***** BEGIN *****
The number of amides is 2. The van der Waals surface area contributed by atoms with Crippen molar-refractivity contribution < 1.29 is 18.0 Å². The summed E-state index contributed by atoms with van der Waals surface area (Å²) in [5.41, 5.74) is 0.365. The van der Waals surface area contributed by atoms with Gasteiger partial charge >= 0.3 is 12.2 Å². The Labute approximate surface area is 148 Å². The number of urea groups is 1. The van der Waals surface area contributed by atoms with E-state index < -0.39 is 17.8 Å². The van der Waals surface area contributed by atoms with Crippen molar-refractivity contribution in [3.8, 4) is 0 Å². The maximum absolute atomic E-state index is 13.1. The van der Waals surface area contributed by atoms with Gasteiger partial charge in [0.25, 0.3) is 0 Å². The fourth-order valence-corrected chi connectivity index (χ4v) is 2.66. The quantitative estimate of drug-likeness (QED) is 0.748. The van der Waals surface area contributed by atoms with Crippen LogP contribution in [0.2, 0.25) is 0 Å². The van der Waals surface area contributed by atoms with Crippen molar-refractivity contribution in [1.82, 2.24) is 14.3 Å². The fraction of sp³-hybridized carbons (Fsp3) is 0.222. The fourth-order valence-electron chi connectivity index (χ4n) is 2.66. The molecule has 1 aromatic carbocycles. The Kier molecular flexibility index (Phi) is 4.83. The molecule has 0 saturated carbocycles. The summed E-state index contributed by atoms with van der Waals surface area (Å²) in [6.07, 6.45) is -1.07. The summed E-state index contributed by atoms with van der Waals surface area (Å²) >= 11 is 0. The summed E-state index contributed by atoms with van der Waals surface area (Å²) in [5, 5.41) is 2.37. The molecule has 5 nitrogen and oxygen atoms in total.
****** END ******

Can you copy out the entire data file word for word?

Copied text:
The number of amides is 2. The van der Waals surface area contributed by atoms with Crippen molar-refractivity contribution < 1.29 is 18.0 Å². The summed E-state index contributed by atoms with van der Waals surface area (Å²) in [5.41, 5.74) is 0.365. The van der Waals surface area contributed by atoms with Gasteiger partial charge >= 0.3 is 12.2 Å². The Labute approximate surface area is 148 Å². The number of urea groups is 1. The van der Waals surface area contributed by atoms with E-state index < -0.39 is 17.8 Å². The van der Waals surface area contributed by atoms with Crippen molar-refractivity contribution in [3.8, 4) is 0 Å². The maximum absolute atomic E-state index is 13.1. The van der Waals surface area contributed by atoms with Gasteiger partial charge in [0.25, 0.3) is 0 Å². The fourth-order valence-corrected chi connectivity index (χ4v) is 2.66. The quantitative estimate of drug-likeness (QED) is 0.748. The van der Waals surface area contributed by atoms with Crippen LogP contribution in [0.2, 0.25) is 0 Å². The van der Waals surface area contributed by atoms with Crippen molar-refractivity contribution in [1.82, 2.24) is 14.3 Å². The fraction of sp³-hybridized carbons (Fsp3) is 0.222. The fourth-order valence-electron chi connectivity index (χ4n) is 2.66. The molecule has 1 aromatic carbocycles. The Kier molecular flexibility index (Phi) is 4.83. The molecule has 0 saturated carbocycles. The summed E-state index contributed by atoms with van der Waals surface area (Å²) in [6.07, 6.45) is -1.07. The summed E-state index contributed by atoms with van der Waals surface area (Å²) >= 11 is 0. The summed E-state index contributed by atoms with van der Waals surface area (Å²) in [5, 5.41) is 2.37. The molecule has 5 nitrogen and oxygen atoms in total.